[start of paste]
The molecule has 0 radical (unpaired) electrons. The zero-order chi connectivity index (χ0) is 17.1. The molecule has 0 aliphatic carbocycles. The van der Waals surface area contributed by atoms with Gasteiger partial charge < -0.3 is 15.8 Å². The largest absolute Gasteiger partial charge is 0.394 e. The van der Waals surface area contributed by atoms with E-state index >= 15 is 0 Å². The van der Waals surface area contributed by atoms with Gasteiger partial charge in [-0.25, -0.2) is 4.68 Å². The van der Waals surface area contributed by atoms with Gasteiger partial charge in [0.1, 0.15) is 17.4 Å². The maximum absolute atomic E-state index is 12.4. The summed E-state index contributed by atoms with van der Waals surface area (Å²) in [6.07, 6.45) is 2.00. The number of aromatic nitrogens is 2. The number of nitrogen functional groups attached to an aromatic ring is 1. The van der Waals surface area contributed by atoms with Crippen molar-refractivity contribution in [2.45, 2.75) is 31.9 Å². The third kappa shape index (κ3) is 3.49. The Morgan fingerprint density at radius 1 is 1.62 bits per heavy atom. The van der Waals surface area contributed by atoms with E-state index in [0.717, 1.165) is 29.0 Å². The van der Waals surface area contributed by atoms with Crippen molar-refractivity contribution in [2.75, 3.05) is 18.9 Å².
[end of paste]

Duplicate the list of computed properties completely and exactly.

The molecule has 0 radical (unpaired) electrons. The zero-order chi connectivity index (χ0) is 17.1. The molecule has 0 aliphatic carbocycles. The van der Waals surface area contributed by atoms with Gasteiger partial charge < -0.3 is 15.8 Å². The largest absolute Gasteiger partial charge is 0.394 e. The van der Waals surface area contributed by atoms with E-state index >= 15 is 0 Å². The van der Waals surface area contributed by atoms with Gasteiger partial charge in [-0.25, -0.2) is 4.68 Å². The van der Waals surface area contributed by atoms with Gasteiger partial charge in [0.1, 0.15) is 17.4 Å². The maximum absolute atomic E-state index is 12.4. The summed E-state index contributed by atoms with van der Waals surface area (Å²) in [6.07, 6.45) is 2.00. The number of aromatic nitrogens is 2. The number of nitrogen functional groups attached to an aromatic ring is 1. The van der Waals surface area contributed by atoms with Crippen molar-refractivity contribution in [2.45, 2.75) is 31.9 Å². The third kappa shape index (κ3) is 3.49. The Morgan fingerprint density at radius 1 is 1.62 bits per heavy atom. The van der Waals surface area contributed by atoms with E-state index in [0.717, 1.165) is 29.0 Å². The van der Waals surface area contributed by atoms with Crippen molar-refractivity contribution in [2.75, 3.05) is 18.9 Å².